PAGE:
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Implicit Coscheduling: Coordinated Scheduling with Implicit Information

Summary: Implicit Coscheduling:
Coordinated Scheduling with Implicit Information
in Distributed Systems
Andrea Carol Arpaci­Dusseau
Computer Sciences Department
University of Wisconsin -- Madison
In modern distributed systems, coordinated time­sharing is required for communicating processes to
leverage the improved performance of switch­based networks and low overhead protocols. Coordinated
time­sharing has traditionally been achieved with gang scheduling or explicit coscheduling, implemen­
tations of which often suffer from many deficiencies: multiple points of failure, high context­switch
overheads, and poor interaction with client­server, interactive, and I/O­intensive workloads.
Implicit coscheduling dynamically coordinates communicating processes across distributed machines
without these structural deficiencies. In implicit coscheduling, no communication is required across op­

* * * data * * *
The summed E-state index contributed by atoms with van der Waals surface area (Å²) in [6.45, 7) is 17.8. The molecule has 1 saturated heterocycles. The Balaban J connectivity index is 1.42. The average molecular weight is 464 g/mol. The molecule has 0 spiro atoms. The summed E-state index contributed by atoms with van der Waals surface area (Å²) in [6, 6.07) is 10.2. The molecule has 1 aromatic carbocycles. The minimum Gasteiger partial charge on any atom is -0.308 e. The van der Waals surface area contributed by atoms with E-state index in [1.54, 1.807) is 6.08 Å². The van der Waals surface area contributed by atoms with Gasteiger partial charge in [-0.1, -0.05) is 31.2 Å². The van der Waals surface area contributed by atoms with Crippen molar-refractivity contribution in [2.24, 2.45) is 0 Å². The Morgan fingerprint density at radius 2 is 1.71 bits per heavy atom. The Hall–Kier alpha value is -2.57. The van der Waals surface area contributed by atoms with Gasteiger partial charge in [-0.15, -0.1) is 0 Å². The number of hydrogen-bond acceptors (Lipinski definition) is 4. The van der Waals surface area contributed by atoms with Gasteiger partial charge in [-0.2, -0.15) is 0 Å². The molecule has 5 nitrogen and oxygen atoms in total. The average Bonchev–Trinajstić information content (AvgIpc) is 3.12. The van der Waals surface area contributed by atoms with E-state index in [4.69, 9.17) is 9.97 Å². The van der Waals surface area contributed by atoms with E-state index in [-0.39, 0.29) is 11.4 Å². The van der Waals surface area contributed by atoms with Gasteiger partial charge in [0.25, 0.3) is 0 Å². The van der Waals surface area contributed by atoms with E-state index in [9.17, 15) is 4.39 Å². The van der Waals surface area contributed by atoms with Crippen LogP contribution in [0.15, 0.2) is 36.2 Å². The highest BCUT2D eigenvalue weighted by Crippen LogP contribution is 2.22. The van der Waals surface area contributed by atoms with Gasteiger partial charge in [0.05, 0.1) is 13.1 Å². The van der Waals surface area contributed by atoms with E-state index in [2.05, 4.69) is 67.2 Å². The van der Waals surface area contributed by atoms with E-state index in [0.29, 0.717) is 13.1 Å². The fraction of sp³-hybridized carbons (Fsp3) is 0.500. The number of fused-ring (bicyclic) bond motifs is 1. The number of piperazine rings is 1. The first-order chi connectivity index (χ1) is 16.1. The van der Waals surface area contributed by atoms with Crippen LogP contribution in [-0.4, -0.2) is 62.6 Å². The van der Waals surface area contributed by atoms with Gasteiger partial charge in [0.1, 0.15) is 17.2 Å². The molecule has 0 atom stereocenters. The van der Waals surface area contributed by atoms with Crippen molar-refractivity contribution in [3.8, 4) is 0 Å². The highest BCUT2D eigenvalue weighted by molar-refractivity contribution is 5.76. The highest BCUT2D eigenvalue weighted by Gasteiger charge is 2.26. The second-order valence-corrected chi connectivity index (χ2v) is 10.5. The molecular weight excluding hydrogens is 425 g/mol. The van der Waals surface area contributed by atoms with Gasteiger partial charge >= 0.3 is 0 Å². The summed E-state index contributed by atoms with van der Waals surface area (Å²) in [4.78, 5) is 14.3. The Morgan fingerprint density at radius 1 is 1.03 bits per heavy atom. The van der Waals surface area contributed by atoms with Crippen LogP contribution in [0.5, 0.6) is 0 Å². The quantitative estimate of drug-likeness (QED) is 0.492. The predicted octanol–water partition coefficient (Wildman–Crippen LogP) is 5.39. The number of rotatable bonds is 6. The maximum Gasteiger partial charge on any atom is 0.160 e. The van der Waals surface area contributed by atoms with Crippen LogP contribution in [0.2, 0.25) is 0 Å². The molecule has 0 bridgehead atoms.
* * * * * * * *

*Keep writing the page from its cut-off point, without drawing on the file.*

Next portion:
erating system schedulers; instead, cooperating processes achieve coordinated scheduling by reacting to
implicit information carried by naturally­occurring communication within the parallel application. The
implementation of this approach is simple and allows participating nodes to act autonomously.
We introduce two key mechanisms in implicit coscheduling. The first component is conditional two­
phase waiting, a generalization of traditional two­phase waiting in which spin­time may be increased
depending upon events that occur while the process spins. The second component is a fair and preemptive


Source: Arpaci-Dusseau, Andrea - Department of Computer Sciences, University of Wisconsin at Madison


Collections: Computer Technologies and Information Sciences